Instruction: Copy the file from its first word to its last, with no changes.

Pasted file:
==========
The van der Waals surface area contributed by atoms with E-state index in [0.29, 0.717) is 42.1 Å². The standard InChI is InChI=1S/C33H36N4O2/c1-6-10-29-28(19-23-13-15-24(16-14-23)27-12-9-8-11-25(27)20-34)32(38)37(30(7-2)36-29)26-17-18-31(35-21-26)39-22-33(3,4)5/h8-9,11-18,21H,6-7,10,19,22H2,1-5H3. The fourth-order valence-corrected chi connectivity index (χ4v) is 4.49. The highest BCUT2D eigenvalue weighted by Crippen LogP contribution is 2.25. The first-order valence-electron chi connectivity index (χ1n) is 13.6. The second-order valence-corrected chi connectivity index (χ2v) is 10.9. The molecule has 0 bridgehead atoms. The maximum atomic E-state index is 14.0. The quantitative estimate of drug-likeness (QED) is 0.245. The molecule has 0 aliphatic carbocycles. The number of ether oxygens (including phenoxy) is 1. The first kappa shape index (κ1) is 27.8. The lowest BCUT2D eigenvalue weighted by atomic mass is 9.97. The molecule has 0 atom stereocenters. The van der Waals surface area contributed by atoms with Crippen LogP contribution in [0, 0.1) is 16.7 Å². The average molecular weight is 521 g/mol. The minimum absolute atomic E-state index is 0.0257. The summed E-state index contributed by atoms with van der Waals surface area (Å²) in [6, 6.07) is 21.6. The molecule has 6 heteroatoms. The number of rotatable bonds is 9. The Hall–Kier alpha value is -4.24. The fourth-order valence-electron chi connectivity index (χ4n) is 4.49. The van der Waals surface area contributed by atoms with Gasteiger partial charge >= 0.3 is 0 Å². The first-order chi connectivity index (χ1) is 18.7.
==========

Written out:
The van der Waals surface area contributed by atoms with E-state index in [0.29, 0.717) is 42.1 Å². The standard InChI is InChI=1S/C33H36N4O2/c1-6-10-29-28(19-23-13-15-24(16-14-23)27-12-9-8-11-25(27)20-34)32(38)37(30(7-2)36-29)26-17-18-31(35-21-26)39-22-33(3,4)5/h8-9,11-18,21H,6-7,10,19,22H2,1-5H3. The fourth-order valence-corrected chi connectivity index (χ4v) is 4.49. The highest BCUT2D eigenvalue weighted by Crippen LogP contribution is 2.25. The first-order valence-electron chi connectivity index (χ1n) is 13.6. The second-order valence-corrected chi connectivity index (χ2v) is 10.9. The molecule has 0 bridgehead atoms. The maximum atomic E-state index is 14.0. The quantitative estimate of drug-likeness (QED) is 0.245. The molecule has 0 aliphatic carbocycles. The number of ether oxygens (including phenoxy) is 1. The first kappa shape index (κ1) is 27.8. The lowest BCUT2D eigenvalue weighted by atomic mass is 9.97. The molecule has 0 atom stereocenters. The van der Waals surface area contributed by atoms with Crippen LogP contribution in [0, 0.1) is 16.7 Å². The average molecular weight is 521 g/mol. The minimum absolute atomic E-state index is 0.0257. The summed E-state index contributed by atoms with van der Waals surface area (Å²) in [6, 6.07) is 21.6. The molecule has 6 heteroatoms. The number of rotatable bonds is 9. The Hall–Kier alpha value is -4.24. The fourth-order valence-electron chi connectivity index (χ4n) is 4.49. The van der Waals surface area contributed by atoms with Gasteiger partial charge >= 0.3 is 0 Å². The first-order chi connectivity index (χ1) is 18.7.